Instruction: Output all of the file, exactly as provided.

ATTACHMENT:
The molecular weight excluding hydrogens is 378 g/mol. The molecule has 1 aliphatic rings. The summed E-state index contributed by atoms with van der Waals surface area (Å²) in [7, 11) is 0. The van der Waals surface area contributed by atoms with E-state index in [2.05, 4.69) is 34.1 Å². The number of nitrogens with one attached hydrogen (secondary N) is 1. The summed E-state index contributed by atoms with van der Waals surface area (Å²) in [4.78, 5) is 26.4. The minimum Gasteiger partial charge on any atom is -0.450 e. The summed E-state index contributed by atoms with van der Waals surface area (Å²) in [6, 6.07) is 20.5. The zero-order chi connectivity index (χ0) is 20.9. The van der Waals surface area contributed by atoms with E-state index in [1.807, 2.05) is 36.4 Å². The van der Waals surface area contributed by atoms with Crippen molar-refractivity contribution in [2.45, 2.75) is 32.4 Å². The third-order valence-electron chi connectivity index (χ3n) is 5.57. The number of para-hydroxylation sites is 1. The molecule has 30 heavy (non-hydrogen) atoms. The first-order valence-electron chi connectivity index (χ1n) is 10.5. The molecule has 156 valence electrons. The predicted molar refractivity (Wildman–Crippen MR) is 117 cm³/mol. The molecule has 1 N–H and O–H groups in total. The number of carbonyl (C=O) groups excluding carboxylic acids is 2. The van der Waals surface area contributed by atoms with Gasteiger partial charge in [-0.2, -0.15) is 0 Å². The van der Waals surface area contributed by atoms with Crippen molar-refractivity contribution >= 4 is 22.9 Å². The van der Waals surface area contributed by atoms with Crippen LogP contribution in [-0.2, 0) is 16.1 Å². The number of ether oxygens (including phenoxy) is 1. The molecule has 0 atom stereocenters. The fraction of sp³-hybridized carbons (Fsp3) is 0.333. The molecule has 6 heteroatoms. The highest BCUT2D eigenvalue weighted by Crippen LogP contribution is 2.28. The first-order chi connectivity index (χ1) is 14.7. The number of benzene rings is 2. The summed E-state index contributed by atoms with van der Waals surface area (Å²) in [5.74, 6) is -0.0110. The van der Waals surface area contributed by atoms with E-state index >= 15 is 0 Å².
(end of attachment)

The molecular weight excluding hydrogens is 378 g/mol. The molecule has 1 aliphatic rings. The summed E-state index contributed by atoms with van der Waals surface area (Å²) in [7, 11) is 0. The van der Waals surface area contributed by atoms with E-state index in [2.05, 4.69) is 34.1 Å². The number of nitrogens with one attached hydrogen (secondary N) is 1. The summed E-state index contributed by atoms with van der Waals surface area (Å²) in [4.78, 5) is 26.4. The minimum Gasteiger partial charge on any atom is -0.450 e. The summed E-state index contributed by atoms with van der Waals surface area (Å²) in [6, 6.07) is 20.5. The zero-order chi connectivity index (χ0) is 20.9. The van der Waals surface area contributed by atoms with E-state index in [1.807, 2.05) is 36.4 Å². The van der Waals surface area contributed by atoms with Crippen molar-refractivity contribution in [2.45, 2.75) is 32.4 Å². The third-order valence-electron chi connectivity index (χ3n) is 5.57. The number of para-hydroxylation sites is 1. The molecule has 30 heavy (non-hydrogen) atoms. The first-order valence-electron chi connectivity index (χ1n) is 10.5. The molecule has 156 valence electrons. The predicted molar refractivity (Wildman–Crippen MR) is 117 cm³/mol. The molecule has 1 N–H and O–H groups in total. The number of carbonyl (C=O) groups excluding carboxylic acids is 2. The van der Waals surface area contributed by atoms with Gasteiger partial charge in [-0.2, -0.15) is 0 Å². The van der Waals surface area contributed by atoms with Crippen molar-refractivity contribution >= 4 is 22.9 Å². The van der Waals surface area contributed by atoms with Crippen LogP contribution in [-0.2, 0) is 16.1 Å². The number of ether oxygens (including phenoxy) is 1. The molecule has 0 atom stereocenters. The fraction of sp³-hybridized carbons (Fsp3) is 0.333. The molecule has 6 heteroatoms. The highest BCUT2D eigenvalue weighted by Crippen LogP contribution is 2.28. The first-order chi connectivity index (χ1) is 14.7. The number of benzene rings is 2. The summed E-state index contributed by atoms with van der Waals surface area (Å²) in [5.74, 6) is -0.0110. The van der Waals surface area contributed by atoms with E-state index >= 15 is 0 Å².